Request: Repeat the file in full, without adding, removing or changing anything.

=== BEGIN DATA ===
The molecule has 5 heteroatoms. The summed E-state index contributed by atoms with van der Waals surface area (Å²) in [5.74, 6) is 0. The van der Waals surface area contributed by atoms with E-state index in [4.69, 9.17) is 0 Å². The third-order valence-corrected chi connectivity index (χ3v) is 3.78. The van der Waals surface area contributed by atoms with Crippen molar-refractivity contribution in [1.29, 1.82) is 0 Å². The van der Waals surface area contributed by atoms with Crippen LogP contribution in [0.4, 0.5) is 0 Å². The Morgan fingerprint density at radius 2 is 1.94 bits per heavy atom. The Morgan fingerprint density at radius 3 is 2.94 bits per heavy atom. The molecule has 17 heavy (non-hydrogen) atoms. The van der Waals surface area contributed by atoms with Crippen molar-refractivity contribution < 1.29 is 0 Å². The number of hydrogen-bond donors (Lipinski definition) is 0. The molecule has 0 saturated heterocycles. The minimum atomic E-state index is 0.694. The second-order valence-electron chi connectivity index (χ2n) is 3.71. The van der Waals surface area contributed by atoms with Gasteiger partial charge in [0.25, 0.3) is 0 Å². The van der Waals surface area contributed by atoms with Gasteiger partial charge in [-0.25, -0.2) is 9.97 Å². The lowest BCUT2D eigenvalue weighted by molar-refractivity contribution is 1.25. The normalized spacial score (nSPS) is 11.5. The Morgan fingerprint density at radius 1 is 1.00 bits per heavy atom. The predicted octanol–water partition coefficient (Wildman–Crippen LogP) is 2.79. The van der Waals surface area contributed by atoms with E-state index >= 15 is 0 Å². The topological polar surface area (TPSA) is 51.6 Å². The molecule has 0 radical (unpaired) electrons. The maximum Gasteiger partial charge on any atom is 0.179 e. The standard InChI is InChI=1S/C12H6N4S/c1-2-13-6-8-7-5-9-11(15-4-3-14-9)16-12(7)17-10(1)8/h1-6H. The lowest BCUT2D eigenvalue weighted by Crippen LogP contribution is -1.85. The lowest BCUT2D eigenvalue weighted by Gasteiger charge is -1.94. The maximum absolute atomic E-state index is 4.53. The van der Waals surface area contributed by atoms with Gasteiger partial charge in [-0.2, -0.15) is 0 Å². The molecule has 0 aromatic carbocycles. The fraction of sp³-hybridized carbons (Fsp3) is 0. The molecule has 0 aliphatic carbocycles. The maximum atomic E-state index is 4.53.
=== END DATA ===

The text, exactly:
The molecule has 5 heteroatoms. The summed E-state index contributed by atoms with van der Waals surface area (Å²) in [5.74, 6) is 0. The van der Waals surface area contributed by atoms with E-state index in [4.69, 9.17) is 0 Å². The third-order valence-corrected chi connectivity index (χ3v) is 3.78. The van der Waals surface area contributed by atoms with Crippen molar-refractivity contribution in [1.29, 1.82) is 0 Å². The van der Waals surface area contributed by atoms with Crippen LogP contribution in [0.4, 0.5) is 0 Å². The Morgan fingerprint density at radius 2 is 1.94 bits per heavy atom. The Morgan fingerprint density at radius 3 is 2.94 bits per heavy atom. The molecule has 17 heavy (non-hydrogen) atoms. The van der Waals surface area contributed by atoms with Crippen molar-refractivity contribution < 1.29 is 0 Å². The number of hydrogen-bond donors (Lipinski definition) is 0. The molecule has 0 saturated heterocycles. The minimum atomic E-state index is 0.694. The second-order valence-electron chi connectivity index (χ2n) is 3.71. The van der Waals surface area contributed by atoms with Gasteiger partial charge in [0.25, 0.3) is 0 Å². The van der Waals surface area contributed by atoms with Gasteiger partial charge in [-0.25, -0.2) is 9.97 Å². The lowest BCUT2D eigenvalue weighted by molar-refractivity contribution is 1.25. The normalized spacial score (nSPS) is 11.5. The Morgan fingerprint density at radius 1 is 1.00 bits per heavy atom. The predicted octanol–water partition coefficient (Wildman–Crippen LogP) is 2.79. The van der Waals surface area contributed by atoms with E-state index >= 15 is 0 Å². The topological polar surface area (TPSA) is 51.6 Å². The molecule has 0 radical (unpaired) electrons. The maximum Gasteiger partial charge on any atom is 0.179 e. The standard InChI is InChI=1S/C12H6N4S/c1-2-13-6-8-7-5-9-11(15-4-3-14-9)16-12(7)17-10(1)8/h1-6H. The lowest BCUT2D eigenvalue weighted by Crippen LogP contribution is -1.85. The lowest BCUT2D eigenvalue weighted by Gasteiger charge is -1.94. The maximum absolute atomic E-state index is 4.53. The van der Waals surface area contributed by atoms with Gasteiger partial charge in [-0.2, -0.15) is 0 Å². The molecule has 0 aromatic carbocycles. The fraction of sp³-hybridized carbons (Fsp3) is 0. The molecule has 0 aliphatic carbocycles. The maximum atomic E-state index is 4.53.